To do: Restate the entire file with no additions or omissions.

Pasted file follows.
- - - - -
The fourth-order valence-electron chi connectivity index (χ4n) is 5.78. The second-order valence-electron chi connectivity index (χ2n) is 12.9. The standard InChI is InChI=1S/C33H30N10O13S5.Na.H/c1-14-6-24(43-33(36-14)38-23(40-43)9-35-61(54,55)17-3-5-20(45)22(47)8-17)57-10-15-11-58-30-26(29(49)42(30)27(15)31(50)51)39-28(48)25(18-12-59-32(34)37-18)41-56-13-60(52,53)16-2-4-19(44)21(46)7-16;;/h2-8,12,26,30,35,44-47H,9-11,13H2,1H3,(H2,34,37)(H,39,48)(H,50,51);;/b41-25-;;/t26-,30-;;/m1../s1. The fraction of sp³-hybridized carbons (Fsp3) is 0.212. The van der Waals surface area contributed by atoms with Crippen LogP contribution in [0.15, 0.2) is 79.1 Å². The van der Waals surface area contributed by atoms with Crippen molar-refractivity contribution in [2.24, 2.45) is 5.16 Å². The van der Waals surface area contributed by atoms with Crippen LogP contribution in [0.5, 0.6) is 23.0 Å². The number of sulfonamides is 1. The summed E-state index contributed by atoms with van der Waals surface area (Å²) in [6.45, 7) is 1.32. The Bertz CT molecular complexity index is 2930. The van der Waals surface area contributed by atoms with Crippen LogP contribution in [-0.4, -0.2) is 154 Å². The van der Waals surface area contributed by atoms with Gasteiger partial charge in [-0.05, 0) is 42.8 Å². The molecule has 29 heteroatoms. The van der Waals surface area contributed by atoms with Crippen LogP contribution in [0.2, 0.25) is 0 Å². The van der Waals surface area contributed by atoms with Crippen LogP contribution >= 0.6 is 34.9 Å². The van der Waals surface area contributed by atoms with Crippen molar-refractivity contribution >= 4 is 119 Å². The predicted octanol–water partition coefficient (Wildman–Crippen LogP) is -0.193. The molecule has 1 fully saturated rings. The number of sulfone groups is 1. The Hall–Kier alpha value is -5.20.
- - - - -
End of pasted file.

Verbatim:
The fourth-order valence-electron chi connectivity index (χ4n) is 5.78. The second-order valence-electron chi connectivity index (χ2n) is 12.9. The standard InChI is InChI=1S/C33H30N10O13S5.Na.H/c1-14-6-24(43-33(36-14)38-23(40-43)9-35-61(54,55)17-3-5-20(45)22(47)8-17)57-10-15-11-58-30-26(29(49)42(30)27(15)31(50)51)39-28(48)25(18-12-59-32(34)37-18)41-56-13-60(52,53)16-2-4-19(44)21(46)7-16;;/h2-8,12,26,30,35,44-47H,9-11,13H2,1H3,(H2,34,37)(H,39,48)(H,50,51);;/b41-25-;;/t26-,30-;;/m1../s1. The fraction of sp³-hybridized carbons (Fsp3) is 0.212. The van der Waals surface area contributed by atoms with Crippen LogP contribution in [0.15, 0.2) is 79.1 Å². The van der Waals surface area contributed by atoms with Crippen molar-refractivity contribution in [2.24, 2.45) is 5.16 Å². The van der Waals surface area contributed by atoms with Crippen LogP contribution in [0.5, 0.6) is 23.0 Å². The number of sulfonamides is 1. The summed E-state index contributed by atoms with van der Waals surface area (Å²) in [6.45, 7) is 1.32. The Bertz CT molecular complexity index is 2930. The van der Waals surface area contributed by atoms with Crippen LogP contribution in [-0.4, -0.2) is 154 Å². The van der Waals surface area contributed by atoms with Gasteiger partial charge in [-0.05, 0) is 42.8 Å². The molecule has 29 heteroatoms. The van der Waals surface area contributed by atoms with Crippen LogP contribution in [0.2, 0.25) is 0 Å². The van der Waals surface area contributed by atoms with Crippen LogP contribution >= 0.6 is 34.9 Å². The van der Waals surface area contributed by atoms with Crippen molar-refractivity contribution >= 4 is 119 Å². The predicted octanol–water partition coefficient (Wildman–Crippen LogP) is -0.193. The molecule has 1 fully saturated rings. The number of sulfone groups is 1. The Hall–Kier alpha value is -5.20.